Egypt’s Coptic Minority Faces Renewed Threats

Filed in Guest Voices by on December 23, 2016 0 Comments

On December 11, a bomb ripped through the chapel in the St. Mark’s Cathedral complex, the seat of Egypt’s ancient Coptic Orthodox Church. It killed 27 people and wounded another 49, mostly women and children, and was one of the deadliest attacks on the country’s Christian minority in recent memory.

St. Mark’s Cathedral

Responsibility for the attack was claimed by the Islamic State, though the Egyptian government blamed the outlawed Muslim Brotherhood.

Divisions have widened in recent decades between Egypt’s Sunni Muslim majority and the Coptic Christian minority, which accounts for about 10 percent of the country’s 92 million people.

Pope Tawadros II, spiritual leader of Egypt’s Orthodox Christians, has said that attacks against Christians have occurred on average about once a month over the past three years. In too many instances, the police don’t even bother to investigate.

Pope Tawadros II

Egypt’s Christians have long complained of discrimination, saying they are denied top jobs in many fields, including academia and the security forces. And the Egyptian parliament in August passed a law imposing restrictions on the construction and renovation of churches.

The Egyptian Initiative for Personal Rights counted 77 incidents of sectarian violence between 2011 and 2016 in Minya governorate south of Cairo, home to Egypt’s largest Christian community. In May and again in July, hundreds of Muslims set fire to homes of Christians in the province.

The Islamic State group also has targeted Christians in the Sinai Peninsula, where jihadist radicals have established bases.

Egypt saw a previous wave of attacks by Islamic militants after July 2013, when the military under Abdel-Fattah el-Sisi overthrew President Mohamed Morsi, a freely elected leader and a senior Muslim Brotherhood official.

Abdul Fattah el-Sisi before his election as president

Many of his supporters blamed Christians for supporting his ouster, and scores of churches and other Christian-owned properties in southern Egypt were ransacked that year. The army and the police made little attempt to intervene.

Some 38 churches were looted and torched, while 23 others were attacked and heavily damaged in one week. According to the Coptic Orthodox and Catholic churches in Egypt, 160 Christian-owned buildings were also attacked.

Pope Tawadros, who was selected in November 2012, has visibly and vocally supported Sisi, seeing him as a welcome alternative to Morsi.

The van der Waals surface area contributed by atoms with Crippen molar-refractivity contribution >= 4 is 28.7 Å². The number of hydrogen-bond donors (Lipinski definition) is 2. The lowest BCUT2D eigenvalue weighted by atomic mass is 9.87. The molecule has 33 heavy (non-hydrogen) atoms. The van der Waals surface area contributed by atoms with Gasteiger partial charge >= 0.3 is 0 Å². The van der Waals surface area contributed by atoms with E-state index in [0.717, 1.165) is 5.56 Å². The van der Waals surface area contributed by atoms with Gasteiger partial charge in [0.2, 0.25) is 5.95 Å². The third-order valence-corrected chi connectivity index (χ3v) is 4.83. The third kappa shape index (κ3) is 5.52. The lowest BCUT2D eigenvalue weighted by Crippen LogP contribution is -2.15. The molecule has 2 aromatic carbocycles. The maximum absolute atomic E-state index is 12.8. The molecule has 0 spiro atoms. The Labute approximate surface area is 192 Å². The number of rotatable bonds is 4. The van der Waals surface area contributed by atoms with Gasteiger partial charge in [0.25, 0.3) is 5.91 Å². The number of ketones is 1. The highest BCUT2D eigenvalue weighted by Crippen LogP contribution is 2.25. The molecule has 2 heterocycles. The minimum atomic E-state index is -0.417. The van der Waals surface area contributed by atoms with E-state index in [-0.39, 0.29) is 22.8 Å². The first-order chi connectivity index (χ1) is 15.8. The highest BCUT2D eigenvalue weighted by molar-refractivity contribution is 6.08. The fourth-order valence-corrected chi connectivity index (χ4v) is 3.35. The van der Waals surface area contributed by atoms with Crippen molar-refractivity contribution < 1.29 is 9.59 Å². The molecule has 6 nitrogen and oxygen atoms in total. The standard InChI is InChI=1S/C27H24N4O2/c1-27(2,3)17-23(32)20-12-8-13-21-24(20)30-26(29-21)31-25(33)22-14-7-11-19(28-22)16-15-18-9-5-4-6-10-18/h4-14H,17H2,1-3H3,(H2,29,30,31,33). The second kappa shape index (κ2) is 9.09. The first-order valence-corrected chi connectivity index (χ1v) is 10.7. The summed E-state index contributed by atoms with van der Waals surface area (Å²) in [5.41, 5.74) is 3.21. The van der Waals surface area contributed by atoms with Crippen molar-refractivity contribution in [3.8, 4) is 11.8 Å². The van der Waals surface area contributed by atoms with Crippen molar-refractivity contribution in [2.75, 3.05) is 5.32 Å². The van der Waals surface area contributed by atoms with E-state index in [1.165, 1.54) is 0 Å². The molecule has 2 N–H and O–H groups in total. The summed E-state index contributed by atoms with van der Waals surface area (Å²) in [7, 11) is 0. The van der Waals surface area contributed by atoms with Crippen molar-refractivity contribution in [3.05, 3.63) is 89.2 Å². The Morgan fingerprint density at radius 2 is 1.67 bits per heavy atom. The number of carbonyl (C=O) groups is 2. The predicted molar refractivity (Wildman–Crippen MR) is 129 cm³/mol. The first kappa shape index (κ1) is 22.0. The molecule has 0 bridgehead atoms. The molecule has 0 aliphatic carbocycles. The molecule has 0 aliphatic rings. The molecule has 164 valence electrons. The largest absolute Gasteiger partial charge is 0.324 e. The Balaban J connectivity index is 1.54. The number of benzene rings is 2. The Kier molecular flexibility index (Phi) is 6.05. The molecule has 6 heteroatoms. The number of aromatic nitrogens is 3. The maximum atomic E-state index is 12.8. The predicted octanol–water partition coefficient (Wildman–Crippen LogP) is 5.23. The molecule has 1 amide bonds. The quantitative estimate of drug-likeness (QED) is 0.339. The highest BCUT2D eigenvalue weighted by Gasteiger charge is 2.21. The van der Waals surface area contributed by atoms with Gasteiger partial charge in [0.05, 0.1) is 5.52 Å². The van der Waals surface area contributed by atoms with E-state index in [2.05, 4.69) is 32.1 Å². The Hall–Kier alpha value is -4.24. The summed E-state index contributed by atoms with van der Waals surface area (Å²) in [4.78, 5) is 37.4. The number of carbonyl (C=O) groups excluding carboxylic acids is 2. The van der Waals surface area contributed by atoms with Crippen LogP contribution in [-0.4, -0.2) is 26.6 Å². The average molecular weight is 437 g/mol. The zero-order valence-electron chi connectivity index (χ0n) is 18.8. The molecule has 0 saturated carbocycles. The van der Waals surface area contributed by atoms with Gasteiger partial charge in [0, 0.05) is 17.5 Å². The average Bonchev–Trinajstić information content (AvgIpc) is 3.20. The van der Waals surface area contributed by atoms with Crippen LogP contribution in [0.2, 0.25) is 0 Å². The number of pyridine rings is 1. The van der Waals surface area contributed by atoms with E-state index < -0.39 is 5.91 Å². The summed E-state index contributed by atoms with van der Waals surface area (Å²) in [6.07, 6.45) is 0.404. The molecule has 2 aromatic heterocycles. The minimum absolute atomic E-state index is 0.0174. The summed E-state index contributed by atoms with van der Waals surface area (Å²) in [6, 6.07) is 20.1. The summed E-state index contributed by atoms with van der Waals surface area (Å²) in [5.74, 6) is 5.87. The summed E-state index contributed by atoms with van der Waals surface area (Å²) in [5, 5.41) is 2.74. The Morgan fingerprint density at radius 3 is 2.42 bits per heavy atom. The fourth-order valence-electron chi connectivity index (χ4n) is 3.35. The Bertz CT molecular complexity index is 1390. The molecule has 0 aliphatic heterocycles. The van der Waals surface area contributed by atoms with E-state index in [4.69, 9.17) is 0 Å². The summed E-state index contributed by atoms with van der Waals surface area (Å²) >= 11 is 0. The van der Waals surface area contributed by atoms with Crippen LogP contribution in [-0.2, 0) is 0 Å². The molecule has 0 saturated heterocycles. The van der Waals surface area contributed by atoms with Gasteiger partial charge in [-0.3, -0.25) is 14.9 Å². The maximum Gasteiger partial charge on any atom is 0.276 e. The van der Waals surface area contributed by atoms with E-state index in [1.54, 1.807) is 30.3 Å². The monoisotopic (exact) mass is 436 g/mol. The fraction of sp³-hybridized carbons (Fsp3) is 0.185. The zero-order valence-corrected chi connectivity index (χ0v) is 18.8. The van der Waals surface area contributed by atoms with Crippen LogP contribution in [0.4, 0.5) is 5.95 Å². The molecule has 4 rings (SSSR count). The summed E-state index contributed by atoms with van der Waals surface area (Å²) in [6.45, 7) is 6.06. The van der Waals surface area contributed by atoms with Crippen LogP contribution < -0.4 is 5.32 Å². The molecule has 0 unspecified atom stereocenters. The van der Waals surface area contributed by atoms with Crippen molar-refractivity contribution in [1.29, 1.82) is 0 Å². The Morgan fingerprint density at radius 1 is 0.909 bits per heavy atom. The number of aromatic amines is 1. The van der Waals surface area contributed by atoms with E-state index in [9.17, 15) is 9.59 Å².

Two years earlier, a New Year’s Day 2011 bombing at the Saints Church in the Mediterranean city of Alexandria killed 21 people. That same year, 28 Christians were killed in clashes with the military outside the Egyptian Radio and Television Union (Maspero) building in Cairo. They were protesting against an attack on another church.

In 2006, there were days of clashes in Alexandria between Copts and Muslims after a Copt was stabbed to death during a knife attack on three churches.

Muslims and Christians were also involved in bloody inter-religious clashes in the town of el-Kosheh, south of Cairo, in 2000-2001.

An article by Alastair Hamilton, “Thirteenth-Century Muslim Anti-Christianity,” in the December 16, 2006 issue of the Times Literary Review documents Muslim attacks on Christians that go back many centuries.

Uthman ibn Ibrahim al-Nabulusi’s Sword of Ambition, dating from the mid-thirteenth century, is an example of one of many anti-Copt treatises that were composed in Egypt between the late twelfth and mid-fourteenth centuries.

Not only were the Copts naturally corrupt and dishonest, wrote the author of the document, but they were also prone to treachery, to informing Western Christians about the finances and military strength of the government, and “trying in every possible way to lure them to Egypt.”

Nonetheless, under the 19th-20th century monarchy, Copts were relatively secure. But they faced increasing marginalization after the 1952 coup d’état led by Gamal Abdel Nasser.

His pan-Arabist ideology had little room for a community that felt little connection to the larger Muslim Arab world. He also nationalized many businesses that were owned by Copts.

Nassef Sawiris

There are still some wealthy people in the Christian community. The entrepreneurs Nassef Sawiris, worth $5.2 billion, and his brother Naguib Sawiris, at $3 billion, are the two richest people in Egypt, according to Forbes magazine.

But as extremist strains of Islam gain growing support, for most Copts things seem to be getting worse. Increasingly, Egyptian Christians are speaking out against the government, ignoring the wishes of the church.

On September 19, during Sisi’s visit to New York to address the UN General Assembly, 82 Copts signed a public letter protesting the church’s widespread support of Sisi and expressed frustration that even under him, the situation for Christians in Egypt has not improved.

Some went so far as to say it is worse than under Hosni Mubarak, the dictator overthrown in February 2011 during the “Arab Spring.”

Two days earlier, in an interview with the Al-Masry Al-Youm newspaper, Tawadros had stated that media outlets were publishing false news about relations between Copts and Muslims.

“Egypt is not the best society in the world, but both its people and its leadership are trying to become the best society,” the pope explained.

Henry Srebrnik is a professor of political science at the University of Prince Edward Island.

Henry Srebrnik


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